The Oxford Union is more than just an acquaintance of scandal, they are close and personal friends it appears, and so news of another has probably come as no surprise. That some of the actions committed are possibly illegal is, however, a new low. The influence and advantages offered by joining the upper echelons of the Union cannot be doubted, but that does not excuse the actions that a minority of Committee members have taken in order to get to the top. The malicious and possibly illegal actions of the few should not infringe upon the good work the Union and its members actually do, and we should seek to prevent such controversies occurring again.
The Union offers an opportunity for those interested in competitive debating to train and hone their skills, and to compete to an international level. Repeatedly, debate teams from Oxford succeed at a national and international level, highlighting the position of Oxford as a world-class University.
The work individual committee members put into organizing events, debates, and especially speakers is phenomenal – the appearance of John McCain and Nancy Pelosi are impressive victories that must be recognized, especially when one considers that for many it is a once-in-a-lifetime opportunity to meet such figures. I for one was beside myself when I saw Dambisa Moyo speak in Michaelmas.
Each weekly debate is thought-provoking and educational – recent debates over adoption by same-sex parents, the use of drones in warfare, and the ethics of financial services, are all highly relevant and have been used to expose students to different opinions and points of view. The work of those within the Union is brilliant, and it is a shame that the actions of a few diminish this.
We must all recognize, that despite the Union’s flaws, it is undoubtedly an Oxford institution. The Oxford Union is as much a part of Oxford as punting, subfusc and sunny days in the quad – we cannot deny that. To those outside of the Oxford Bubble, Oxford University and the Union are synonymous. And so, the reputation and prestige of both are interlinked. The recent scandal eventually leaked into the national press, like all Union scandals, once again reinforcing the image that Oxford University is a place of dirty politics.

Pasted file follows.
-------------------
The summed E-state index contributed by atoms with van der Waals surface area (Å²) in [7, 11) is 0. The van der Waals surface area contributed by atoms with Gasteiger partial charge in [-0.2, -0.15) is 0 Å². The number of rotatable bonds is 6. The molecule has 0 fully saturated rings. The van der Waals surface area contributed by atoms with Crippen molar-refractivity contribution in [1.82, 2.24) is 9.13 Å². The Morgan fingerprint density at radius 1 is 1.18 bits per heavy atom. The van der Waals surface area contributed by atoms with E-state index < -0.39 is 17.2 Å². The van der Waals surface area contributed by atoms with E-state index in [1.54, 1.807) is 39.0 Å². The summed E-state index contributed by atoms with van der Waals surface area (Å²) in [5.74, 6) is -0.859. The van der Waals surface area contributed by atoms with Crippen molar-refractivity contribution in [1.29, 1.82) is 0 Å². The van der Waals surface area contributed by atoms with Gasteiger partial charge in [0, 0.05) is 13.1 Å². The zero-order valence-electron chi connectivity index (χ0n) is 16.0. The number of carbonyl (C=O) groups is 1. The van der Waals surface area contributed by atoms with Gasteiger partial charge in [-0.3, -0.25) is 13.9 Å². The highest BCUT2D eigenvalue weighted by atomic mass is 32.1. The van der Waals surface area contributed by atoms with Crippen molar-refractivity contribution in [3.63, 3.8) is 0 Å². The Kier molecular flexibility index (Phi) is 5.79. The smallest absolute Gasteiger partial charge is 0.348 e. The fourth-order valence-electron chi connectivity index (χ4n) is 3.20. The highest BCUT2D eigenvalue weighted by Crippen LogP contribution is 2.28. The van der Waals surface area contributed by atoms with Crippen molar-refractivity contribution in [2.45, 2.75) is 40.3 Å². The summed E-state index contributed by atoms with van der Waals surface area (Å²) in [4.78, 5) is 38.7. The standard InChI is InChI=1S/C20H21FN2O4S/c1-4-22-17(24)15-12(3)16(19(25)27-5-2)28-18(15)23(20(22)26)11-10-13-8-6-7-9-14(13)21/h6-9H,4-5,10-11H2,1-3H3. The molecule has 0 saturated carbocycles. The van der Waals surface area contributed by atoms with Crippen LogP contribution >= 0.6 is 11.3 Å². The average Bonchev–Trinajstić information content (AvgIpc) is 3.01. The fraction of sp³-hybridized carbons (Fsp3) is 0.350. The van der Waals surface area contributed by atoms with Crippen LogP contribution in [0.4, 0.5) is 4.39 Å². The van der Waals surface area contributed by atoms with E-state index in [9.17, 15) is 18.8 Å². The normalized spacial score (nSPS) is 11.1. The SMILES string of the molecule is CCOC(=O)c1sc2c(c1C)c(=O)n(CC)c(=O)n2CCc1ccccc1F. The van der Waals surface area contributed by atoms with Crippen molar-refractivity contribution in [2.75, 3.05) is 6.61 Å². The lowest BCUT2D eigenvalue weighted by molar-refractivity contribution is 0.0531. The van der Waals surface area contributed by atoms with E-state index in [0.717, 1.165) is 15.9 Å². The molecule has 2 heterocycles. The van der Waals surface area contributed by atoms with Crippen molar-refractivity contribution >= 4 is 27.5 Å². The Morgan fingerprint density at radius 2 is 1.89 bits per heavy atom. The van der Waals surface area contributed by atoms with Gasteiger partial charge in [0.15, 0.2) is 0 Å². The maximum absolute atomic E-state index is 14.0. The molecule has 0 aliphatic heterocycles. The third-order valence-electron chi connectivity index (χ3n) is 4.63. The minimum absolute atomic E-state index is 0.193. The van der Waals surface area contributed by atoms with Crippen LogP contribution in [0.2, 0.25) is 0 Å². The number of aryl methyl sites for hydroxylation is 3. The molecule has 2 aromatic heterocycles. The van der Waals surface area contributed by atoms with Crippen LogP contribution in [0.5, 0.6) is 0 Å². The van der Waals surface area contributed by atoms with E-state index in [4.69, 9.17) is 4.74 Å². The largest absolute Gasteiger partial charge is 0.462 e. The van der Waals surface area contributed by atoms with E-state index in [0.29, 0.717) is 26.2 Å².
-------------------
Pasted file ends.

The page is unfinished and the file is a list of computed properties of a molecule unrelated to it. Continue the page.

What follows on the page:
It is not conducive to condemn it externally, no amount of comment pieces will permanently prevent those seeking elected Union positions from hacking and playing politics. It will be said that the Union needs to change: that it’s committee members should be forced to comply to rules more effectively, that hacking should be cracked down upon, and so on; but the Union cannot change itself over night.
Instead it is we Oxford students who should change the Union from within. The Union needs more people to be active within it, more people to run for election, and more people willing to discipline those who act in a negative fashion. The more decent people who are a part of the Union, the less likely it is that a very small minority will be able to besmirch it’s name, and by extension Oxford’s.
It will be hard to do, undoubtedly – the Union’s reputation of ‘hacking’ is deeply ingrained, students already have an action-packed term without adding Union responsibilities on top, and it can be difficult to operate in such a political atmosphere without succumbing to it, difficult to avoid fighting fire with fire.
Yet it is imperative that we at least try. We cannot stand by and simply bash the Union from afar, as the Union’s reputation can survive and outlast such sniping. We must be responsible for the institution that is an essential part of Oxford, and we can only do this through being active within it. To those who claim it is a dirty place, I ask that you get involved and help to clean it up!
The Union does have its flaws, like any association – in such a politically-charged place, there will undoubtedly be some controversies and scandals. But the flaws are not institutional, they can be fixed, and it is our responsibility to fix them.